IT happen'd on a solemn eventide,
Soon after He that was our surety died,
Two bosom friends, each pensively inclin'd,
The scene of all those sorrows left behind,
Sought their own village, busied as they went

In musings worthy of the great event:
They spake of him they lov'd, of him whose life,
Though blameless, had incurr'd perpetual strife,
Whose deeds had left, in spite of hostile arts,
A deep memorial graven on their hearts.
The recollection, like a vein of ore,

The farther trac'd, enrich'd them still the more;
They thought him, and they justly thought him, one
Sent to do more than he appear'd t' have done;
T'exalt a people, and to place them high
Above all else, and wonder'd he should die.
Ere yet they brought their journey to an end,
A stranger join'd them, courteous as a friend,
And ask'd them with a kind engaging air
What their affliction was, and begg'd a share.
Inform'd, he gather'd up the broken thread,
And, truth and wisdom gracing all he said,
Explain'd, illustrated, and search'd so well
The tender theme, on which they chose to dwell,
That reaching home, the night, they said, is near,
We must not now be parted, sojourn here—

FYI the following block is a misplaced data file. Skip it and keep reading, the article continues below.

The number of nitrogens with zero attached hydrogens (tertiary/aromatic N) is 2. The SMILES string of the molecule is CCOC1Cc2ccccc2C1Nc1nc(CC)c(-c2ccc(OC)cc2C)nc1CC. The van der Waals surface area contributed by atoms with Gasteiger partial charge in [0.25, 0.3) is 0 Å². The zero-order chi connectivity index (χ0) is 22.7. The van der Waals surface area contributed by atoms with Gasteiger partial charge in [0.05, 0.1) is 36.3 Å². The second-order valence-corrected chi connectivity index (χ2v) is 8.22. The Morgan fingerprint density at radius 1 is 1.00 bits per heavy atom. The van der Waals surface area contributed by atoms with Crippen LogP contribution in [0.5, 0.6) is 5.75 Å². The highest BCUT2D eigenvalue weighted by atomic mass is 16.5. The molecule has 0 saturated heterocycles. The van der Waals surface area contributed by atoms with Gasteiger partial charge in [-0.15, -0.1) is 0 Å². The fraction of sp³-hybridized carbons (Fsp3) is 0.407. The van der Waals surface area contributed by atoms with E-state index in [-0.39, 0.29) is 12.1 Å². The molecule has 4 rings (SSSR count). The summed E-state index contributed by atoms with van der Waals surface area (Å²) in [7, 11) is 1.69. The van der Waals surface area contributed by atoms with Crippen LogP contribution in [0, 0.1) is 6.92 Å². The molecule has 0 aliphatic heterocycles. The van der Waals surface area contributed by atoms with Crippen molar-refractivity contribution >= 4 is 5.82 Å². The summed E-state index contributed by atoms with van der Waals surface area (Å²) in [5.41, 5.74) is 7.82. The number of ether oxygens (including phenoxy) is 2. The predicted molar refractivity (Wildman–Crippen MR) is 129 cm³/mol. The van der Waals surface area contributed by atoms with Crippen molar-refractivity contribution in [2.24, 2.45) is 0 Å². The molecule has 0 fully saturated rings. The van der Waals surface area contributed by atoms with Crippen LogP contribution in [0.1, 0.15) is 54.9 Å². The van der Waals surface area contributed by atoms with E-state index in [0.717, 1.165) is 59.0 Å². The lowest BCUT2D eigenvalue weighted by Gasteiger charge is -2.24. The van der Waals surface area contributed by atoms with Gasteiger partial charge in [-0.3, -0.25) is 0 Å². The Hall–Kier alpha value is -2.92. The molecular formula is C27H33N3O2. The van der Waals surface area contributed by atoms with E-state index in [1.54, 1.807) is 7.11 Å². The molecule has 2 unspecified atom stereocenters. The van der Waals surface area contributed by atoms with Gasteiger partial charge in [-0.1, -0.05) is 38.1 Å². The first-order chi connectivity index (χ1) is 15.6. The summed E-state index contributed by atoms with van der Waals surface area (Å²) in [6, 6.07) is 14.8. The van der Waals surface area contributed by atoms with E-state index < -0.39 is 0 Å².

The new acquaintance soon became a guest,
And, made so welcome at their simple feast,
He bless'd the bread, but vanish'd at the word,
And left them both exclaiming, 'T was the Lord!
Did not our hearts feel all he deign'd to say,
Did they not burn within us by the way?


Ask now of history's authentic page,
And call up evidence from every age;
Display with busy and laborious hand
The blessings of the most indebted land;
What nation will you find, whose annals prove

So rich an int'rest in almighty love?

Where dwell they now, where dwelt in ancient day

A people planted, water'd. blest as they?

Let Egypt's plagues and Canaan's woes proclaim

The favours pour'd upon the Jewish name;
Their freedom purchas'd for them, at the cost
Of all their hard oppressors valued most;
Their title to a country not their own
Made sure by prodigies till then unknown;

For them the states they left made waste and void
For them the states, to which they went, destroy'd ;
A cloud to measure out their march by day,
By night a fire to cheer the gloomy way;
That moving signal summoning when best,
Their host to move, and when it stay'd, to rest.